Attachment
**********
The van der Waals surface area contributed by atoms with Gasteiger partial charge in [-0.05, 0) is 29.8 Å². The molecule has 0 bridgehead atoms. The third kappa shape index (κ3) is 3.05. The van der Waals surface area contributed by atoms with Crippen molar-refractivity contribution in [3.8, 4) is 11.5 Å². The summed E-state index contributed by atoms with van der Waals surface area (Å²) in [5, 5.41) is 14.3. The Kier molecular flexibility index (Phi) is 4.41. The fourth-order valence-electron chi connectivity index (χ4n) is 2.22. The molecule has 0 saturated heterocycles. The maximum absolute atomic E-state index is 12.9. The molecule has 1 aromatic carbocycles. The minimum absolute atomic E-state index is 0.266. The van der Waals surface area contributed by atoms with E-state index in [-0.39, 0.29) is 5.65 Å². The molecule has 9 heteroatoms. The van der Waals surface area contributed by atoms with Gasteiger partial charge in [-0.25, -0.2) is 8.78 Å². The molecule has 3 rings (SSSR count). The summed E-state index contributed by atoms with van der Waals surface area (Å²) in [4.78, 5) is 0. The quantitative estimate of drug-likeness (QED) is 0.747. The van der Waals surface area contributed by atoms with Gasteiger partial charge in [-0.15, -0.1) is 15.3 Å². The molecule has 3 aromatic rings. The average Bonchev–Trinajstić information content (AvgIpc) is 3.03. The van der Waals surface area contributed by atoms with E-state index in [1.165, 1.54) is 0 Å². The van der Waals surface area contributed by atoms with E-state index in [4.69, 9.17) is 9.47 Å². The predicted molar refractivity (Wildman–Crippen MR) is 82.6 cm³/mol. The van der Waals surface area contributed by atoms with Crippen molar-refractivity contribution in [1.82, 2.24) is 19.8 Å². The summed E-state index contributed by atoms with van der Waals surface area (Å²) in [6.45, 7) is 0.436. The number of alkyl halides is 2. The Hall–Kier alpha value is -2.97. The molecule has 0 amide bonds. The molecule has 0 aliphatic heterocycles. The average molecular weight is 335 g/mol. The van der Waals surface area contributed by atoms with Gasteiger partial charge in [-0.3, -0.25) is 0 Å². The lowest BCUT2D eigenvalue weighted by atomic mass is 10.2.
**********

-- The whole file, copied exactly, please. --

The van der Waals surface area contributed by atoms with Gasteiger partial charge in [-0.05, 0) is 29.8 Å². The molecule has 0 bridgehead atoms. The third kappa shape index (κ3) is 3.05. The van der Waals surface area contributed by atoms with Crippen molar-refractivity contribution in [3.8, 4) is 11.5 Å². The summed E-state index contributed by atoms with van der Waals surface area (Å²) in [5, 5.41) is 14.3. The Kier molecular flexibility index (Phi) is 4.41. The fourth-order valence-electron chi connectivity index (χ4n) is 2.22. The molecule has 0 saturated heterocycles. The maximum absolute atomic E-state index is 12.9. The molecule has 1 aromatic carbocycles. The minimum absolute atomic E-state index is 0.266. The van der Waals surface area contributed by atoms with E-state index in [-0.39, 0.29) is 5.65 Å². The molecule has 9 heteroatoms. The van der Waals surface area contributed by atoms with Gasteiger partial charge in [-0.25, -0.2) is 8.78 Å². The molecule has 3 rings (SSSR count). The summed E-state index contributed by atoms with van der Waals surface area (Å²) in [4.78, 5) is 0. The quantitative estimate of drug-likeness (QED) is 0.747. The van der Waals surface area contributed by atoms with Gasteiger partial charge in [-0.15, -0.1) is 15.3 Å². The molecule has 3 aromatic rings. The average Bonchev–Trinajstić information content (AvgIpc) is 3.03. The van der Waals surface area contributed by atoms with E-state index in [1.165, 1.54) is 0 Å². The van der Waals surface area contributed by atoms with E-state index in [4.69, 9.17) is 9.47 Å². The predicted molar refractivity (Wildman–Crippen MR) is 82.6 cm³/mol. The van der Waals surface area contributed by atoms with Crippen molar-refractivity contribution in [1.82, 2.24) is 19.8 Å². The summed E-state index contributed by atoms with van der Waals surface area (Å²) in [6.45, 7) is 0.436. The number of alkyl halides is 2. The Hall–Kier alpha value is -2.97. The molecule has 0 amide bonds. The molecule has 0 aliphatic heterocycles. The average molecular weight is 335 g/mol. The van der Waals surface area contributed by atoms with Gasteiger partial charge in [-0.3, -0.25) is 0 Å². The lowest BCUT2D eigenvalue weighted by atomic mass is 10.2.